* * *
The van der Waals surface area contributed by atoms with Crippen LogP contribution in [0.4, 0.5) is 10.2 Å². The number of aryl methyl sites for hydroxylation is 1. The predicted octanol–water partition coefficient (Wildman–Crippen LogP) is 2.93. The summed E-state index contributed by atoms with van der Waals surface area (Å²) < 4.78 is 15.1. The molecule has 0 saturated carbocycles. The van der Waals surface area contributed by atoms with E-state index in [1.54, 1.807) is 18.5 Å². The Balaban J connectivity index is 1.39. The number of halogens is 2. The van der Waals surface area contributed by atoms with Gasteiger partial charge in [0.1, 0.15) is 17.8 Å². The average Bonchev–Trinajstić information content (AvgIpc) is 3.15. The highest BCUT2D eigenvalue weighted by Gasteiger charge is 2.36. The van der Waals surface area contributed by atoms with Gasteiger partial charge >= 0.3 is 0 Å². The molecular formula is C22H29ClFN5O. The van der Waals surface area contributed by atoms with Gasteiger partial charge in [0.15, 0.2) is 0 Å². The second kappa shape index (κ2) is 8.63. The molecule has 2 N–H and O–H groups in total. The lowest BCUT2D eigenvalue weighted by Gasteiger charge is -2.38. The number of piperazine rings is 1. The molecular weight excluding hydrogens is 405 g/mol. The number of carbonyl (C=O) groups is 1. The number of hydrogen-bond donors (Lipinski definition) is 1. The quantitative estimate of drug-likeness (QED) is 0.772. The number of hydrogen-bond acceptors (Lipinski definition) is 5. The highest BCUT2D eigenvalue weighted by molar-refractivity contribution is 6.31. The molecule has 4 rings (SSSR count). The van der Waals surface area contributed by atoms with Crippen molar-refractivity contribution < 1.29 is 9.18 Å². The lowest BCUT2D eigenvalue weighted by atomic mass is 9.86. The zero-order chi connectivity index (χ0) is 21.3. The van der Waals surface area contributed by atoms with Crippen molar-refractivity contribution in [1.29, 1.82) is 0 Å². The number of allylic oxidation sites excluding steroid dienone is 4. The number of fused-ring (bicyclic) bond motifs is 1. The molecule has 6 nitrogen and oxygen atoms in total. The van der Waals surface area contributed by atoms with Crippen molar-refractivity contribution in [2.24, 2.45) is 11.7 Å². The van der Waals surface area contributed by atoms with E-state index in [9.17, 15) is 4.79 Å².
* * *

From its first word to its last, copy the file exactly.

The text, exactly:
The van der Waals surface area contributed by atoms with Crippen LogP contribution in [0.4, 0.5) is 10.2 Å². The number of aryl methyl sites for hydroxylation is 1. The predicted octanol–water partition coefficient (Wildman–Crippen LogP) is 2.93. The summed E-state index contributed by atoms with van der Waals surface area (Å²) < 4.78 is 15.1. The molecule has 0 saturated carbocycles. The van der Waals surface area contributed by atoms with E-state index in [1.54, 1.807) is 18.5 Å². The Balaban J connectivity index is 1.39. The number of halogens is 2. The van der Waals surface area contributed by atoms with Gasteiger partial charge in [0.1, 0.15) is 17.8 Å². The average Bonchev–Trinajstić information content (AvgIpc) is 3.15. The highest BCUT2D eigenvalue weighted by Gasteiger charge is 2.36. The van der Waals surface area contributed by atoms with Gasteiger partial charge >= 0.3 is 0 Å². The molecular formula is C22H29ClFN5O. The van der Waals surface area contributed by atoms with Gasteiger partial charge in [0.15, 0.2) is 0 Å². The second kappa shape index (κ2) is 8.63. The molecule has 2 N–H and O–H groups in total. The lowest BCUT2D eigenvalue weighted by Gasteiger charge is -2.38. The number of piperazine rings is 1. The molecular weight excluding hydrogens is 405 g/mol. The number of carbonyl (C=O) groups is 1. The number of hydrogen-bond donors (Lipinski definition) is 1. The quantitative estimate of drug-likeness (QED) is 0.772. The number of hydrogen-bond acceptors (Lipinski definition) is 5. The highest BCUT2D eigenvalue weighted by molar-refractivity contribution is 6.31. The molecule has 4 rings (SSSR count). The van der Waals surface area contributed by atoms with Crippen molar-refractivity contribution < 1.29 is 9.18 Å². The lowest BCUT2D eigenvalue weighted by atomic mass is 9.86. The zero-order chi connectivity index (χ0) is 21.3. The van der Waals surface area contributed by atoms with Crippen molar-refractivity contribution in [1.29, 1.82) is 0 Å². The number of allylic oxidation sites excluding steroid dienone is 4. The number of fused-ring (bicyclic) bond motifs is 1. The molecule has 6 nitrogen and oxygen atoms in total. The van der Waals surface area contributed by atoms with Crippen molar-refractivity contribution in [2.24, 2.45) is 11.7 Å². The van der Waals surface area contributed by atoms with E-state index in [9.17, 15) is 4.79 Å².